We already know that just like us, all students are their own individuals who learn differently. Plan lessons with variety in mind, to determine which learning styles are present within your class and your students. For instance, many children are visual learners, and may benefit from tasks that are rich with images and diagrams. Others may benefit from listening to soft music while they work independently, as it keeps their mind stimulated while they complete assignments. The key here is to get to know the students and to differentiate based upon their individual needs.
- Speak with parents about fidgets and alternative seating ideas
In the classroom, some students are given or allowed to hold fidget toys, which give them a way to self-regulate their movements and stay focused. Other children may be seated in exercise balls or are allowed to stand when needed. Sometimes families do not know about all of the different accommodations that are given to kids once out of their care and in the classroom. Reach out to parents and discuss their child’s needs should a fidget toy or special seating be necessary. Give parents some ideas for what can be used that they may already have in the home.
- Work in some wiggle time
All children, especially the youngest, need some time to wiggle and move about! Even in the absence of a condition such as ADHD, all kids need frequent brain breaks, and an opportunity to get up move their bodies to keep their focus sharp when engaged in learning. To keep your virtual class engaged and motivated, schedule in frequent breaks that will help all students throughout each session!
Plan ahead to find the perfect spot for small pauses and instruct students to get up from their chairs to perform some special moves. Tell them to stand up, touch their heads, wiggle their arms, and anything that you can think of to get them to move! Not only will this help to keep children motivated, but they will also love seeing each other being silly on camera!
- Break up projects into smaller chunks
This strategy, commonly referred to as “chunking” is a common technique implemented all the way through high school. The idea is to present students with the “big picture” of a project so they know the end product before breaking up the steps into small, manageable chunks. This prevents discouragement as children are often overwhelmed when presented with a large assignment. This can be used with an entire class, or it is possible to break up any assignment that an instructor sees fit into smaller parts for students with ADHD.
- Create firm schedules and be consistent
Something that many children with ADHD commonly struggle with is with time management and organization of materials and assignments. Online classes seem to be highly structured, as they have a firm start and stop time, but the space of time during the teleconference itself is what needs to be managed to help keep kids focused and attentive.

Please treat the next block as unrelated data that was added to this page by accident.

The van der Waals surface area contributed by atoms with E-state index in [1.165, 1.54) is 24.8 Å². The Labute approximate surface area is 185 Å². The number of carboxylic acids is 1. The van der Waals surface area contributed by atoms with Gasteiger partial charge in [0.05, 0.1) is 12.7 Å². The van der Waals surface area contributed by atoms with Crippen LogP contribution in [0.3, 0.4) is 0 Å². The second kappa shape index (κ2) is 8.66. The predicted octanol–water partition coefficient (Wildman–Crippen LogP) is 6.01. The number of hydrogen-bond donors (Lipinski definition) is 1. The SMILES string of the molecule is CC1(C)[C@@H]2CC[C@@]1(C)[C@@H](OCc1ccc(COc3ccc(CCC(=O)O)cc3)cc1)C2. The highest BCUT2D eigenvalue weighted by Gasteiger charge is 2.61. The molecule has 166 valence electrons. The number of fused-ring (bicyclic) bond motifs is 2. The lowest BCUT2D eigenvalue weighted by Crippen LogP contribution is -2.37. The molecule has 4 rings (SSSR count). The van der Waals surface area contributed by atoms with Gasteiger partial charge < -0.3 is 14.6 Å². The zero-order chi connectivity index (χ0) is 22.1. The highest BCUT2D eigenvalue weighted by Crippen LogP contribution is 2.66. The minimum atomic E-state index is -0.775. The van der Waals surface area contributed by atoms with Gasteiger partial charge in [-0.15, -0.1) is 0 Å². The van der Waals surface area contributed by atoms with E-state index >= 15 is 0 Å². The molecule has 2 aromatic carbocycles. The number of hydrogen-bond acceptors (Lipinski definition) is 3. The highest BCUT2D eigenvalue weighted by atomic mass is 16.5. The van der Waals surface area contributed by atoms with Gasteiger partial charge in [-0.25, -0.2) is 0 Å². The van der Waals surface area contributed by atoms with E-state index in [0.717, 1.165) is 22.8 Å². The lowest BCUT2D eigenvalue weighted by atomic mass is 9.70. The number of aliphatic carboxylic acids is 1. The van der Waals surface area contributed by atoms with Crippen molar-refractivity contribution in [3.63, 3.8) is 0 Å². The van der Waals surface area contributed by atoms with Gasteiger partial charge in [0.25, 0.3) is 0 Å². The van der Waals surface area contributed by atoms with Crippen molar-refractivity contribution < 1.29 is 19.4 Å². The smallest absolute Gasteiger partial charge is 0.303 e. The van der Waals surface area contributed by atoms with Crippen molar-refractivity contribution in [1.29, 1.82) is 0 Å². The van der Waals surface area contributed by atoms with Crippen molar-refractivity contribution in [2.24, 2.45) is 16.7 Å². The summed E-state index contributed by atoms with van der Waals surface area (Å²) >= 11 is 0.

Of course, how many meetings that are scheduled throughout the school day is often dictated by individual campuses or districts, it’s also possible to break down each session by planning ahead for specific activities, breaks, and transitions. Create a common routine and online classroom procedures, just as would for the face-to-face classroom.
- Take what works in the classroom and adapt it for online learning
Sometimes all teachers need to do is think of what they would ordinarily do in the classroom, and think about how that strategy, activity, or lesson could work in an online environment instead. Last spring, when much of the US pivoted to online learning, educators were understandably stressed with the difficult task of learning how to teach in a much different way that is unlike anything they have ever been trained to do!
This year, educators have begun to adapt strategies for remote classes, many of which are based upon the familiar methods. For instance, if a child with ADHD is ordinarily allowed to stand and fidget at his or her seat in the classroom, reach out to that student and their family to discuss how that can be done for home. Perhaps all that is needed is a simple adjustment of the laptop camera when that child stands up, or even a few moments to turn the camera off.
Understandably, it can seem quite challenging to support students who have special needs in the online learning environment. Teaching online makes it all the more difficult for teachers to observe and monitor students, let alone manage their ADHD accommodations. Fortunately, there are strategies that teachers can use to support their students, even when some of their usual accommodations have been rendered obsolete. Try the above methods to reach your kids and to support them through each and every Zoom lesson.